Since future employers typically value additional certifications, you might also consider further certification in a particular area of interest. If you’re interested in mindfulness practices, you might could be certified in yoga or Pilates, or you might choose to obtain lifeguard certification if you plan to teach water aerobics or other fitness classes in the pool.

The following are some additional certifications you might consider:

  • Cycle Instructor Certification
  • Clinical Exercise Specialist
  • Sports Nutrition Certification
  • Certified Health Fitness Specialist
    • Requires a 4-year degree

Starting a Career as a Personal Trainer in Colorado

Another helpful way to explore your career in personal training is to look at what top employers in the field require in an ideal candidate. The information below from various March 2015 employment postings provides some illustrative examples of what many fitness clubs look for:

  • Personal trainers at RockStar Fitness in Castle Rock conduct fitness assessments, develop individualized fitness programs and provide nutritional guidance for clientele. Trainers must be nationally certified and have three to five years personal training experience, and expertise in Spin, TRX and Circuit Training is preferred
  • Trainers at Colorado Athletic Club in Denver and Boulder must be certified by one of the ten organizations above and a bachelor’s degree in exercise physiology or a related area is preferred. These fitness professionals enjoy earnings potentials of over $50,000 and can also participate in professional development programs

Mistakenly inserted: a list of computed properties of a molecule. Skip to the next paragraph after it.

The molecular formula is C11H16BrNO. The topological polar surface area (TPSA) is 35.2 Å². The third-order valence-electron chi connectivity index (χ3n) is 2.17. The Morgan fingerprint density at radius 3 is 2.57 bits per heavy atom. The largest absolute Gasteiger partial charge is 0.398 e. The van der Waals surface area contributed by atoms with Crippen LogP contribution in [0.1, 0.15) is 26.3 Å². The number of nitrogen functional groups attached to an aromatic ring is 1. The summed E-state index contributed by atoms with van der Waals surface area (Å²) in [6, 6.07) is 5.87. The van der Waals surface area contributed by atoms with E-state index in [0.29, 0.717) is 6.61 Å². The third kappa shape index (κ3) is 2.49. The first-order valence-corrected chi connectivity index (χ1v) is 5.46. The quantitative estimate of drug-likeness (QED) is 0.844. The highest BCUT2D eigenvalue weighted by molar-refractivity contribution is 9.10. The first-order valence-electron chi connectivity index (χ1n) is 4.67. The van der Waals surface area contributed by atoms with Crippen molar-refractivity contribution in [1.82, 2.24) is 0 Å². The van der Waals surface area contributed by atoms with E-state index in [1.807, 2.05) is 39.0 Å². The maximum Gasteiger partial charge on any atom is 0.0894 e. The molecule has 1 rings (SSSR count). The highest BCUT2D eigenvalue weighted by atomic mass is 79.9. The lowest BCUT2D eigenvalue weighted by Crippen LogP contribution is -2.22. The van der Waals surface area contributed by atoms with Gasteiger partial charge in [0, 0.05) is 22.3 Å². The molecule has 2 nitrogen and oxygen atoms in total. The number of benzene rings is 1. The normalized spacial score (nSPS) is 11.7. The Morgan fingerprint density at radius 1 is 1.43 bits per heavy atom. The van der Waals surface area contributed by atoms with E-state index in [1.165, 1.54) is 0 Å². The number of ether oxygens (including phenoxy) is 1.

It’s also important to consider the types of classes offered at a gym you’re interested in. Because leading group fitness classes is a significant part personal training, you’ll want to choose a gym that suits your fitness skills and interests. The following rotation of classes at Old Town Athletic Club in Fort Collins provides an excellent example of the classes you might be called on to teach:

  • BarreFitness: the ballet barre is used for support while participants use balls and light weights to strengthen muscles
  • Body Sculpt: a weight training class using dumbbells, steps, mats and body bars
  • Full Body Circuit: a 60 minute, instructor-motivated weight training circuit that can be adapted to various levels of fitness
  • Hatha Yoga: a flowing sequence of poses synchronized with breathing
  • Boot Camp: a high-intensity cardio workout combining weight training and calisthenics
  • TRX Circuit: similar to Boot Camp, but cardio reps are replaced with intense, 30-second intervals
  • Cardio Interval: A class focusing on low and high intensity cardio intervals, followed by toning exercises for the core and lower body

Whether you encourage participants to maximize their fitness potential in group fitness classes like these, or motivate individual clients to set and meet exercise goals, your education and training will help you make competent and professional decisions as you help Colorado’s residents thrive.